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Simon Khuvis

Student B.S. Engineering, Cooper Union for the Advancement of Science and Art


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How can computer models help us build intuition?

The use of visual diagrams to explain and understand difficult concepts is as old as history itself, but in the twentieth century, for the first time, engineers and scientists were able to enlist the help of computational tools to represent systems with greater clarity and detail. While computers, with the right peripherals, are able to present data to all the senses, in two or three dimensions and through time, perhaps their greatest pedagogical virtue is their interactivity. People learn by doing: young children internalize Newton's Laws long before their first formal physics class by manipulating the world around them. Computers offer the promise of similar interactivity for systems which are less readily accessible, or even entirely esoteric. In my Bioelectricity class, for example, we have been using computer simulations of the complicated Hodgkin-and-Huxley membrane equations to gain insight into neural reactions to various experimental stimuli. How can computer models be used to learn, understand and ultimately build intuition about systems in nature and science?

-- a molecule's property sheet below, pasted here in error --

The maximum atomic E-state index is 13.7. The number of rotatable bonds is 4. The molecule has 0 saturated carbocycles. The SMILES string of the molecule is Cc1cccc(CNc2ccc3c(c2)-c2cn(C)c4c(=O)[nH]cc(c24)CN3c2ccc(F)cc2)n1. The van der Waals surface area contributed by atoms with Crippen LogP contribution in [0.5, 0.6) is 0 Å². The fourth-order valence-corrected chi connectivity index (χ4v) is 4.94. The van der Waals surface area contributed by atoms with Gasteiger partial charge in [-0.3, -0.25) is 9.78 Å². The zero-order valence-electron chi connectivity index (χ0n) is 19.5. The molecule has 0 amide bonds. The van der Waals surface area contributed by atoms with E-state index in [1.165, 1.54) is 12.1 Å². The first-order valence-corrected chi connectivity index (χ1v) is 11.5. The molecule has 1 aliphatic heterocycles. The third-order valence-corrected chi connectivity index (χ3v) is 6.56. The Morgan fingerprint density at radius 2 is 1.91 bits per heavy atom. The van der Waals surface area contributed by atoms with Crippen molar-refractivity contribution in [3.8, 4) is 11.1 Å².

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  • S Lam

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    Feb 17 2012: Not sure if this question is appropriate but why would we want computers to have intuition? Why can't computer advancements aim at being better tools to us, humans who have intuition and not try to supersede us? Isn't the goal of making tools (including technological ones) is to make our lives and our existence on earth better and less destructive?
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      Feb 20 2012: Hi S Lam,
      The issue isn't that we need computers to have intuition. It is so that we can use technology in order to develop our own intuition. If you watch this TED talk about how complexity leads to simplicity: http://www.ted.com/talks/eric_berlow_how_complexity_leads_to_simplicity.html , you'll see that breaking down complex models is actually less cumbersome than originally thought. However, what is important is that Eric Berlow has had multiple dealings with such issues so that he has developed an intuitive sense as to where patterns may emerge. This intuition definitely wasn't something that he one day woke up; it is something that was developed over time. And he wasn't alone on stage; he used technology to map out the web of complexities. We do not need computers to have intuition; we simply need them to provide us with models that simplify complex ideas so that we develop a certain feel, an intuition, regarding the topic in order to make our lives like you said better and less destructive.

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